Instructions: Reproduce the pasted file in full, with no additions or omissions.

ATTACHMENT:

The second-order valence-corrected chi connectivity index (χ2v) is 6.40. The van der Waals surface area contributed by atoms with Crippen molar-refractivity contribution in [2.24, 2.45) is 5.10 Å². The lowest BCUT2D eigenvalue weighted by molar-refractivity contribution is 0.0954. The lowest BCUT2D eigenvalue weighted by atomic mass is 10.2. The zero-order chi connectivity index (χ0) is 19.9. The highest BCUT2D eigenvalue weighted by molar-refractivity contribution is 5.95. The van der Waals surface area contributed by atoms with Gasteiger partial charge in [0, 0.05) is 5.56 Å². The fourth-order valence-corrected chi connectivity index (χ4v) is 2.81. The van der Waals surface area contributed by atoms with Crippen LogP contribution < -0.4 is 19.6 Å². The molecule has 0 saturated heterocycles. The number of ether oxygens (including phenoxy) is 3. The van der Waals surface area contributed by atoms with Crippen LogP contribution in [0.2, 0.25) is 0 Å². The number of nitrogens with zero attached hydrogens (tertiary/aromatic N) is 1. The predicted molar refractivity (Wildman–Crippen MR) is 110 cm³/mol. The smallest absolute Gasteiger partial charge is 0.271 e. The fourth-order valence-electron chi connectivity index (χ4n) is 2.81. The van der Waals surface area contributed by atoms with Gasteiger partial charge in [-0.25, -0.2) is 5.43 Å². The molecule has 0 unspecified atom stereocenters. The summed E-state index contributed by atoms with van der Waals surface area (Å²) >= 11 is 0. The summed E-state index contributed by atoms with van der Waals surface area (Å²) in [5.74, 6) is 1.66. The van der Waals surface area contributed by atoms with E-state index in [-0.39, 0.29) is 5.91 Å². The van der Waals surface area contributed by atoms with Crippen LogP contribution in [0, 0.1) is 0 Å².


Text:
The second-order valence-corrected chi connectivity index (χ2v) is 6.40. The van der Waals surface area contributed by atoms with Crippen molar-refractivity contribution in [2.24, 2.45) is 5.10 Å². The lowest BCUT2D eigenvalue weighted by molar-refractivity contribution is 0.0954. The lowest BCUT2D eigenvalue weighted by atomic mass is 10.2. The zero-order chi connectivity index (χ0) is 19.9. The highest BCUT2D eigenvalue weighted by molar-refractivity contribution is 5.95. The van der Waals surface area contributed by atoms with Gasteiger partial charge in [0, 0.05) is 5.56 Å². The fourth-order valence-corrected chi connectivity index (χ4v) is 2.81. The van der Waals surface area contributed by atoms with Crippen LogP contribution < -0.4 is 19.6 Å². The molecule has 0 saturated heterocycles. The number of ether oxygens (including phenoxy) is 3. The van der Waals surface area contributed by atoms with Crippen LogP contribution in [0.2, 0.25) is 0 Å². The number of nitrogens with zero attached hydrogens (tertiary/aromatic N) is 1. The predicted molar refractivity (Wildman–Crippen MR) is 110 cm³/mol. The smallest absolute Gasteiger partial charge is 0.271 e. The fourth-order valence-electron chi connectivity index (χ4n) is 2.81. The van der Waals surface area contributed by atoms with Gasteiger partial charge in [-0.25, -0.2) is 5.43 Å². The molecule has 0 unspecified atom stereocenters. The summed E-state index contributed by atoms with van der Waals surface area (Å²) >= 11 is 0. The summed E-state index contributed by atoms with van der Waals surface area (Å²) in [5.74, 6) is 1.66. The van der Waals surface area contributed by atoms with E-state index in [-0.39, 0.29) is 5.91 Å². The van der Waals surface area contributed by atoms with Crippen LogP contribution in [0, 0.1) is 0 Å².